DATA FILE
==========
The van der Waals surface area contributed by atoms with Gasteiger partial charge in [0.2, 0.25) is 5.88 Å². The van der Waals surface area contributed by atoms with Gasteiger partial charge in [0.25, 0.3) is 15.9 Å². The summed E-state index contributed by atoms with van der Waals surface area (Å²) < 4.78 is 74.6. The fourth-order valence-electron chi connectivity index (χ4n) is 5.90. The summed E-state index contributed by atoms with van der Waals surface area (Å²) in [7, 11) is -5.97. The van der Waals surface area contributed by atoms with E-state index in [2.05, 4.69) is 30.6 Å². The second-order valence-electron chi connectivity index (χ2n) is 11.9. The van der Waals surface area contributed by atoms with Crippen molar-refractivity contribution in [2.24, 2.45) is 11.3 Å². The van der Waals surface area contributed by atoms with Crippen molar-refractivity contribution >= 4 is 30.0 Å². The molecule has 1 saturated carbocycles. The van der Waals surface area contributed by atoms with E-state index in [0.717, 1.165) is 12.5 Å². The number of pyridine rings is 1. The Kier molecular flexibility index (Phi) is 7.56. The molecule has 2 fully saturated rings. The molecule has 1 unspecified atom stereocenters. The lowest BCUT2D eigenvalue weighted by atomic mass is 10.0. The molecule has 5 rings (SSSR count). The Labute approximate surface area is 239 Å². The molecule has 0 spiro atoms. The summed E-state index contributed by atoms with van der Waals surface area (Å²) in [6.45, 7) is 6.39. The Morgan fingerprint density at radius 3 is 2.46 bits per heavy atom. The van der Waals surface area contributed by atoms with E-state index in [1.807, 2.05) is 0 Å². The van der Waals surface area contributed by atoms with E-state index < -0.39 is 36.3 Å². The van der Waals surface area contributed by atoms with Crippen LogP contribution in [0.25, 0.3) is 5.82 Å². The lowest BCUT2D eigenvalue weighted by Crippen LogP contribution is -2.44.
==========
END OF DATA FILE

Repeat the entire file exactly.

The van der Waals surface area contributed by atoms with Gasteiger partial charge in [0.2, 0.25) is 5.88 Å². The van der Waals surface area contributed by atoms with Gasteiger partial charge in [0.25, 0.3) is 15.9 Å². The summed E-state index contributed by atoms with van der Waals surface area (Å²) < 4.78 is 74.6. The fourth-order valence-electron chi connectivity index (χ4n) is 5.90. The summed E-state index contributed by atoms with van der Waals surface area (Å²) in [7, 11) is -5.97. The van der Waals surface area contributed by atoms with E-state index in [2.05, 4.69) is 30.6 Å². The second-order valence-electron chi connectivity index (χ2n) is 11.9. The van der Waals surface area contributed by atoms with Crippen molar-refractivity contribution in [2.24, 2.45) is 11.3 Å². The van der Waals surface area contributed by atoms with Crippen molar-refractivity contribution >= 4 is 30.0 Å². The molecule has 1 saturated carbocycles. The van der Waals surface area contributed by atoms with E-state index in [0.717, 1.165) is 12.5 Å². The number of pyridine rings is 1. The Kier molecular flexibility index (Phi) is 7.56. The molecule has 2 fully saturated rings. The molecule has 1 unspecified atom stereocenters. The lowest BCUT2D eigenvalue weighted by atomic mass is 10.0. The molecule has 5 rings (SSSR count). The Labute approximate surface area is 239 Å². The molecule has 0 spiro atoms. The summed E-state index contributed by atoms with van der Waals surface area (Å²) in [6.45, 7) is 6.39. The Morgan fingerprint density at radius 3 is 2.46 bits per heavy atom. The van der Waals surface area contributed by atoms with E-state index in [1.807, 2.05) is 0 Å². The van der Waals surface area contributed by atoms with E-state index < -0.39 is 36.3 Å². The van der Waals surface area contributed by atoms with Crippen LogP contribution in [0.25, 0.3) is 5.82 Å². The lowest BCUT2D eigenvalue weighted by Crippen LogP contribution is -2.44.